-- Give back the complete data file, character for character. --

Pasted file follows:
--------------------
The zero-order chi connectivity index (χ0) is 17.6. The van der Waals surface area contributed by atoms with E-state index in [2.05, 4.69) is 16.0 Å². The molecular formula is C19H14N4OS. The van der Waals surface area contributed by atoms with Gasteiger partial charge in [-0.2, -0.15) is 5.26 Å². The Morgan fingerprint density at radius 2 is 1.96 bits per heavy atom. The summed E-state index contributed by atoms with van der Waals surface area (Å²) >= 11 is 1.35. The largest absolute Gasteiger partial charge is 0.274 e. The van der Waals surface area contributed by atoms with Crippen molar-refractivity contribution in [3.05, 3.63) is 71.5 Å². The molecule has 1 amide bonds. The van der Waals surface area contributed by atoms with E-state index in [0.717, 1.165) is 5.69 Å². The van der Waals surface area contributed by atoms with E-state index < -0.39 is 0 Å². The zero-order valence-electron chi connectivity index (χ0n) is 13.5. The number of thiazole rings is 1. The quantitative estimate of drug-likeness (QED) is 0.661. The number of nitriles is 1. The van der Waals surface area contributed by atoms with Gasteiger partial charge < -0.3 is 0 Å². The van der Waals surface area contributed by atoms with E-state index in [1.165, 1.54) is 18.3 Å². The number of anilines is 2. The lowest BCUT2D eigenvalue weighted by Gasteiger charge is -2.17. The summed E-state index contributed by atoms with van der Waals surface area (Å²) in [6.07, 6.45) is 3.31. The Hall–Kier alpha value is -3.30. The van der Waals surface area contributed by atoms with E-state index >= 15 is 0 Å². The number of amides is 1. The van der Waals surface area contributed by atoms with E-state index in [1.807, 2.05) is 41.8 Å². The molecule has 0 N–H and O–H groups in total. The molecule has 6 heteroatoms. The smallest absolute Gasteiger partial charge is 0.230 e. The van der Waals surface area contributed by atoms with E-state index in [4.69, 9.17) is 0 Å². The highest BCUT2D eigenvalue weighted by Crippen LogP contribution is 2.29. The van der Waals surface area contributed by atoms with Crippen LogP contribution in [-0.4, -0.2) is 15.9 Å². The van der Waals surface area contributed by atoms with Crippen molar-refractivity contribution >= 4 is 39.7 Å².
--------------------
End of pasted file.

The zero-order chi connectivity index (χ0) is 17.6. The van der Waals surface area contributed by atoms with E-state index in [2.05, 4.69) is 16.0 Å². The molecular formula is C19H14N4OS. The van der Waals surface area contributed by atoms with Gasteiger partial charge in [-0.2, -0.15) is 5.26 Å². The Morgan fingerprint density at radius 2 is 1.96 bits per heavy atom. The summed E-state index contributed by atoms with van der Waals surface area (Å²) >= 11 is 1.35. The largest absolute Gasteiger partial charge is 0.274 e. The van der Waals surface area contributed by atoms with Crippen molar-refractivity contribution in [3.05, 3.63) is 71.5 Å². The molecule has 1 amide bonds. The van der Waals surface area contributed by atoms with E-state index in [0.717, 1.165) is 5.69 Å². The van der Waals surface area contributed by atoms with E-state index < -0.39 is 0 Å². The zero-order valence-electron chi connectivity index (χ0n) is 13.5. The number of thiazole rings is 1. The quantitative estimate of drug-likeness (QED) is 0.661. The number of nitriles is 1. The van der Waals surface area contributed by atoms with Gasteiger partial charge < -0.3 is 0 Å². The van der Waals surface area contributed by atoms with E-state index in [1.165, 1.54) is 18.3 Å². The number of anilines is 2. The lowest BCUT2D eigenvalue weighted by Gasteiger charge is -2.17. The summed E-state index contributed by atoms with van der Waals surface area (Å²) in [6.07, 6.45) is 3.31. The Hall–Kier alpha value is -3.30. The van der Waals surface area contributed by atoms with E-state index >= 15 is 0 Å². The number of amides is 1. The van der Waals surface area contributed by atoms with E-state index in [1.807, 2.05) is 41.8 Å². The molecule has 0 N–H and O–H groups in total. The molecule has 6 heteroatoms. The smallest absolute Gasteiger partial charge is 0.230 e. The van der Waals surface area contributed by atoms with E-state index in [4.69, 9.17) is 0 Å². The highest BCUT2D eigenvalue weighted by Crippen LogP contribution is 2.29. The van der Waals surface area contributed by atoms with Crippen LogP contribution in [-0.4, -0.2) is 15.9 Å². The van der Waals surface area contributed by atoms with Crippen molar-refractivity contribution >= 4 is 39.7 Å².